Question is: I've still got all these books. Do I re-read them, assuming that, if I haven't purged them, there must be SOMETHING I liked enough to want to keep them around? Or do I assume that, if I can't remember a blamed thing about them, they obviously suck -- or at the very least are tragically mediocre -- and should be tossed to make room for more memorable books?

19 comments:

jessmonster said...

Now that you mention The Fourth Hand, I KNOW I read it but all I really remember is something about someone losing a hand and then receiving a donor hand...which I would find hard to believe if it weren't Irving. But why fourth? That, as well as the rest of the plot, as escaped me.

Uli said...

I recently catalogued my library so the feeling of "I know I've read this book, but goddamn if I can remember it, or even, you know, owning it" is very, very familiar to me.

Is it because the books weren't memorable, or because of all the beer and the age and the memory loss, or a little of everything?

Annie said...

I have read The Fourth Hand, and fairly recently, so I still remember it, and I can tell you all with great confidence: the reason you don't remember it is that it sucks.

The newest one (Until I Find You) was good, though!

Karen said...

Answer: The latter. There are too many other books out there to be read. If, someday, you find a particular reason to read one of them, go for it. Otherwise? Nah.

Wendy said...

I can totally relate...the worst is when I go out and actually purchase a book, come home, open it, read 20 pages and think "Wait a minute, I've read this before." I hate that. This problem seems to have worsened as the years float by. I have a list of books I've read over the last 10 years or so, and when I scan down it I can't remember A LOT of them. In fact, had I not written them down, I'd swear I'd never read them at all. *sigh*

Ali said...

Ah yes, Portrait of the Artist as a Young Man. I read it also, and all I remember are the following things:

1.) A moocow goes down a road.
2.) Apparently there was a scene where Joyce as a teenager has his first wank. I totally missed this and had NO idea what they were talking about. Everyone in class laughed at me.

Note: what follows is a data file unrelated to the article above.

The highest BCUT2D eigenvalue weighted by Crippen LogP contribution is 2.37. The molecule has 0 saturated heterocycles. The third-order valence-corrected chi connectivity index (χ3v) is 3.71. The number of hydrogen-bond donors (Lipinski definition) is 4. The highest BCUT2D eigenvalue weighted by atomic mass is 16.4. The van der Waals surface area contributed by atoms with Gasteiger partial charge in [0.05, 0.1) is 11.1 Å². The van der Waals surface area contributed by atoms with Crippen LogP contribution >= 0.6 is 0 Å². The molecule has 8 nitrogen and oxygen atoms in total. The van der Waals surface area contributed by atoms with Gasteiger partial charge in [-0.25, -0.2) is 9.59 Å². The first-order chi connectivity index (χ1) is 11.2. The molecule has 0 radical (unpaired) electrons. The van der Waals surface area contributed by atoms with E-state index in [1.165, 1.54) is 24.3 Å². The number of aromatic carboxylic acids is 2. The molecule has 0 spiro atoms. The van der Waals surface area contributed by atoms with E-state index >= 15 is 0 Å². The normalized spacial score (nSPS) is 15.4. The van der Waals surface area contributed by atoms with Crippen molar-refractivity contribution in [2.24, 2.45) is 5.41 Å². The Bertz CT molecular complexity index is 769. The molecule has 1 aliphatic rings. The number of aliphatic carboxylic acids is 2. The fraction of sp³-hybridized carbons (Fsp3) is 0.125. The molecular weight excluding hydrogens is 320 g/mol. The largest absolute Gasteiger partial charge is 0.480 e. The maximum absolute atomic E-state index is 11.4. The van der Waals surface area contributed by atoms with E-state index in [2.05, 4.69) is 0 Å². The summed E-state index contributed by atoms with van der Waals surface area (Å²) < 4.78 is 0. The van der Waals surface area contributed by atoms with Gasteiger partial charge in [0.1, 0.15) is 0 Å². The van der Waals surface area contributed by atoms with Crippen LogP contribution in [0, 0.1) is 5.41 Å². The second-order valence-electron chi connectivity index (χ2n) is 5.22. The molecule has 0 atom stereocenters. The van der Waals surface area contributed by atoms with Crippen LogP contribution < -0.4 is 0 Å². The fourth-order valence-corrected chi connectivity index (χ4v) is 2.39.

3.) It was a valentine to himself.

These three things have conspired to make me hate James Joyce, and I don't care how many people tell me Ulysses is the best book ever, I'm not reading it. I refuse to give James Joyce the satisfaction, that bastard! Hmph.

Ms Molly said...

I'm like this with Possession. I've read it. I know I've read it. But I couldn't tell you anything about it for the life of me. And it always kind of mystifies me when it shows up on a list of someone's favorite books of all time.

I do, on the other hand, have an abiding love for Bleak House and all of its weirdness. I mean, how can you not love a book where a character dies from "spontaneous combustion, and none other of all the deaths that can be died"? I'd also highly recommend the Masterpiece Theater miniseries with Gillian Anderson. It departs from the book sometimes, but it's still awesome.

Molly said...

My grandfather always said it was a blessing to not remember a book because you could get all of the joy of reading it again. He would go through his small branch library and read everything in the biography section (in order) and then start again at the beginning.

rocketgirl said...

I read The Fourth Hand a few years ago, and I do still remember it but I wouldn't count it as a big loss if I didn't. It's Irving, so even when it's not up to par, it's still good. But he's definitely done better.

And now that I think about it, I don't get why the "fourth" either...

pussreboots said...